Funding of the DSRS to capture and distribute the data to UK researchers was taken care of by the Natural Environment Research Council (NERC). Storing the data presented a challenge for the team – initially 75MB of raw data was generated by each satellite pass, more like 93MB when converted from 10-bit to 16-bit data. To put that in context, the first 5.25-inch hard drive, the Shugart ST506, debuted in 1980 with a mighty 5MB of capacity. DSRS therefore used a 14-track tape recorder to capture the data, running at a slightly slower than normal 29.5 inches per second in order to squeeze two passes on a single track. The tape recorder continued to be used as a backup even when the team moved to Sun workstations toward the end of the 1980s. The Sun hardware was also able to process the data in real-time (unlike the PDP-11 originally used). Fans of retro hardware will also be delighted to note that quick-look images for browsing purposes were generated from the data using an ancient Muirhead fax machine, dating back to the first half of the 20th century. Admittedly, the team stripped out the old electronics and retuned the motors to run synchronous to the satellite data rate, but the fact the machine remained in use until the early 2000s is undeniably impressive. Improvements in inkjets and a drop in demand for photographic products were what ended the machine's long life rather than a mechanical failure.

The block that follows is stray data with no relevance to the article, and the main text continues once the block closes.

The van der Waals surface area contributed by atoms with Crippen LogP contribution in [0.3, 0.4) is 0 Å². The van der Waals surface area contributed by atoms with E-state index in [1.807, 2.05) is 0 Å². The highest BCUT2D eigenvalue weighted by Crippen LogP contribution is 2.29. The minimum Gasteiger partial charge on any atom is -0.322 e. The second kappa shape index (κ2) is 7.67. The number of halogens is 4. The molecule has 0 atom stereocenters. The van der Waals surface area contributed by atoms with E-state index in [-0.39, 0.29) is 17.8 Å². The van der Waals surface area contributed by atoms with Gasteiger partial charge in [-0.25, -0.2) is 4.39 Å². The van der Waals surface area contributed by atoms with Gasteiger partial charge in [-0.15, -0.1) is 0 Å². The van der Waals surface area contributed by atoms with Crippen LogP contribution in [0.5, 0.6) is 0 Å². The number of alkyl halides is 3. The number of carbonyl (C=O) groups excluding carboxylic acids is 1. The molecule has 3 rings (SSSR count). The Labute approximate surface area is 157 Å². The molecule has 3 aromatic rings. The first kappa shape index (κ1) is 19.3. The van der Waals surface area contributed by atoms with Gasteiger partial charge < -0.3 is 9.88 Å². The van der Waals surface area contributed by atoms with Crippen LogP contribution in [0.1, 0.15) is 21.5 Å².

By the time funding had been cut, DSRS had around 388TB of storage at its disposal. Handy, because the data being used had hit 1.5GB for the NASA Terra and Aqua spacecraft alone. Indeed, the DSRS has obtained data from a wide variety of satellites, including Nimbus-7, SeaStar and further NOAA spacecraft as well as Meteosat (although for the latter, data is normally only archived for a few days). So impressed was the ESA with the team's efforts that the original developers ended up commissioned to publish a design and construction manual for others to create similar systems.
The Dundee Satellite Receiving Station was closed at the end of April 2019 after 40 years due to funding being cut. and currently operates commercially as Dundee Satellite Station Ltd, based at Errol (

Dundee University Operatic Society

  • Corporate body
  • 1963-
Student society which produces a full-scale musical every year, as well as staging a number of concerts and smaller shows.

Dundee University Press

  • Corporate body
  • 2003-2013
Established in 2003 as a limited company, the DUP published a range of subjects, including law, history and poetry, edited and authored by academics attached to the University of Dundee. In 2013, the company was bought by Edinburgh University Press.